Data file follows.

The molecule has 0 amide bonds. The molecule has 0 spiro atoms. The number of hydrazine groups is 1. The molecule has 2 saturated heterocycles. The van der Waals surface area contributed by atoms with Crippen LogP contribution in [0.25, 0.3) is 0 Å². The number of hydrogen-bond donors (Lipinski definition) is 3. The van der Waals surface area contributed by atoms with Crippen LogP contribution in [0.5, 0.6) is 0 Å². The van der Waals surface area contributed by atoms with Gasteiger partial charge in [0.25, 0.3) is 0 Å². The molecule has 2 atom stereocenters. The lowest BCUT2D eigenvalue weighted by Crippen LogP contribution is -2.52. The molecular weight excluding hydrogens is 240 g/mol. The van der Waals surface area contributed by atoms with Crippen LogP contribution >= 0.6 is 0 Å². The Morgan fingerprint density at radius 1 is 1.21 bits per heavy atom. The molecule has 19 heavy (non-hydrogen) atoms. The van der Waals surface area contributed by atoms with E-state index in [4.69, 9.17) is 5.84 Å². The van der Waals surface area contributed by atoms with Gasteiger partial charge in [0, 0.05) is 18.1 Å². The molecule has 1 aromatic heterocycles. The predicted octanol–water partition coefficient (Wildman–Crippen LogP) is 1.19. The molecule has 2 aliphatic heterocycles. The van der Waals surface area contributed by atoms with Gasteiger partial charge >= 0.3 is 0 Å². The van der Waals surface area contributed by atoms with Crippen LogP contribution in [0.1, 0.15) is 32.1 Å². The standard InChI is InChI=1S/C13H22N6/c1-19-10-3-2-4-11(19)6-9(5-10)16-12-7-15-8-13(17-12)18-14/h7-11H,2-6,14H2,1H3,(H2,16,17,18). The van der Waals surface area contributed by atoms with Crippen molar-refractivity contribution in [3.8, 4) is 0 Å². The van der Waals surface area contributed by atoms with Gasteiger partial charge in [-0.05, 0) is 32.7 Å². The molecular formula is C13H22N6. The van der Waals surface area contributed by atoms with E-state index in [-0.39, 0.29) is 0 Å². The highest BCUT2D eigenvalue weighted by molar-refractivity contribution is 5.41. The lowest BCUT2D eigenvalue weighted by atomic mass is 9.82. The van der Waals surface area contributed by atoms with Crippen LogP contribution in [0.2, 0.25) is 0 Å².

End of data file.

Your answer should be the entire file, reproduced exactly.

The molecule has 0 amide bonds. The molecule has 0 spiro atoms. The number of hydrazine groups is 1. The molecule has 2 saturated heterocycles. The van der Waals surface area contributed by atoms with Crippen LogP contribution in [0.25, 0.3) is 0 Å². The number of hydrogen-bond donors (Lipinski definition) is 3. The van der Waals surface area contributed by atoms with Crippen LogP contribution in [0.5, 0.6) is 0 Å². The van der Waals surface area contributed by atoms with Gasteiger partial charge in [0.25, 0.3) is 0 Å². The molecule has 2 atom stereocenters. The lowest BCUT2D eigenvalue weighted by Crippen LogP contribution is -2.52. The molecular weight excluding hydrogens is 240 g/mol. The van der Waals surface area contributed by atoms with Crippen LogP contribution >= 0.6 is 0 Å². The Morgan fingerprint density at radius 1 is 1.21 bits per heavy atom. The molecule has 19 heavy (non-hydrogen) atoms. The van der Waals surface area contributed by atoms with E-state index in [4.69, 9.17) is 5.84 Å². The van der Waals surface area contributed by atoms with Gasteiger partial charge in [0, 0.05) is 18.1 Å². The molecule has 1 aromatic heterocycles. The predicted octanol–water partition coefficient (Wildman–Crippen LogP) is 1.19. The molecule has 2 aliphatic heterocycles. The van der Waals surface area contributed by atoms with Gasteiger partial charge >= 0.3 is 0 Å². The van der Waals surface area contributed by atoms with Crippen LogP contribution in [0.1, 0.15) is 32.1 Å². The standard InChI is InChI=1S/C13H22N6/c1-19-10-3-2-4-11(19)6-9(5-10)16-12-7-15-8-13(17-12)18-14/h7-11H,2-6,14H2,1H3,(H2,16,17,18). The van der Waals surface area contributed by atoms with Crippen molar-refractivity contribution in [3.8, 4) is 0 Å². The van der Waals surface area contributed by atoms with Gasteiger partial charge in [-0.05, 0) is 32.7 Å². The molecular formula is C13H22N6. The van der Waals surface area contributed by atoms with E-state index in [-0.39, 0.29) is 0 Å². The highest BCUT2D eigenvalue weighted by molar-refractivity contribution is 5.41. The lowest BCUT2D eigenvalue weighted by atomic mass is 9.82. The van der Waals surface area contributed by atoms with Crippen LogP contribution in [0.2, 0.25) is 0 Å².